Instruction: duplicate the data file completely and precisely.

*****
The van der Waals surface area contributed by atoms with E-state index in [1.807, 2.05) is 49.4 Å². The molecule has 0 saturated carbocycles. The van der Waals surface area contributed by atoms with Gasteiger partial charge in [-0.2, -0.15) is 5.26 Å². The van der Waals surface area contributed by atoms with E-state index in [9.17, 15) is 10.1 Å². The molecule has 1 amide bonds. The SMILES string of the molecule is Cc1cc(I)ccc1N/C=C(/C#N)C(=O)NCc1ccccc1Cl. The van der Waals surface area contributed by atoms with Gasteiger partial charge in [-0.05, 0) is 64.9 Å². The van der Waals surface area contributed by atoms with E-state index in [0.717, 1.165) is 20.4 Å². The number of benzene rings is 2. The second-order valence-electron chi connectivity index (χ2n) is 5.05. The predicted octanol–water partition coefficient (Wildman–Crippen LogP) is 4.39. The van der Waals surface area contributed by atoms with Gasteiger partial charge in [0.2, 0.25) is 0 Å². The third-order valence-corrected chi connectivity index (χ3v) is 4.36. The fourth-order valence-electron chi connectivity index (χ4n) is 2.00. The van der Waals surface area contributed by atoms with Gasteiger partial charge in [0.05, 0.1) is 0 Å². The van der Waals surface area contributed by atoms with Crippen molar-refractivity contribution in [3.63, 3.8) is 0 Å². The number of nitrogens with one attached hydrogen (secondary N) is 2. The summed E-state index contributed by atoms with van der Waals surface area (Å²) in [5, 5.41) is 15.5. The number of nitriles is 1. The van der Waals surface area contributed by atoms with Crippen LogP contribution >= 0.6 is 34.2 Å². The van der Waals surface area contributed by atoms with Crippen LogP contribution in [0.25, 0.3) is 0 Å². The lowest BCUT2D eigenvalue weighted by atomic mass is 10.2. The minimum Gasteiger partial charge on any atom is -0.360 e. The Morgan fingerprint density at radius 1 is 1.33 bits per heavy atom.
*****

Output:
The van der Waals surface area contributed by atoms with E-state index in [1.807, 2.05) is 49.4 Å². The molecule has 0 saturated carbocycles. The van der Waals surface area contributed by atoms with Gasteiger partial charge in [-0.2, -0.15) is 5.26 Å². The van der Waals surface area contributed by atoms with E-state index in [9.17, 15) is 10.1 Å². The molecule has 1 amide bonds. The SMILES string of the molecule is Cc1cc(I)ccc1N/C=C(/C#N)C(=O)NCc1ccccc1Cl. The van der Waals surface area contributed by atoms with Gasteiger partial charge in [-0.05, 0) is 64.9 Å². The van der Waals surface area contributed by atoms with E-state index in [0.717, 1.165) is 20.4 Å². The number of benzene rings is 2. The second-order valence-electron chi connectivity index (χ2n) is 5.05. The predicted octanol–water partition coefficient (Wildman–Crippen LogP) is 4.39. The van der Waals surface area contributed by atoms with Gasteiger partial charge in [0.2, 0.25) is 0 Å². The third-order valence-corrected chi connectivity index (χ3v) is 4.36. The fourth-order valence-electron chi connectivity index (χ4n) is 2.00. The van der Waals surface area contributed by atoms with Gasteiger partial charge in [0.05, 0.1) is 0 Å². The van der Waals surface area contributed by atoms with Crippen molar-refractivity contribution in [3.63, 3.8) is 0 Å². The number of nitrogens with one attached hydrogen (secondary N) is 2. The summed E-state index contributed by atoms with van der Waals surface area (Å²) in [5, 5.41) is 15.5. The number of nitriles is 1. The van der Waals surface area contributed by atoms with Crippen LogP contribution >= 0.6 is 34.2 Å². The van der Waals surface area contributed by atoms with Crippen LogP contribution in [0.25, 0.3) is 0 Å². The lowest BCUT2D eigenvalue weighted by atomic mass is 10.2. The minimum Gasteiger partial charge on any atom is -0.360 e. The Morgan fingerprint density at radius 1 is 1.33 bits per heavy atom.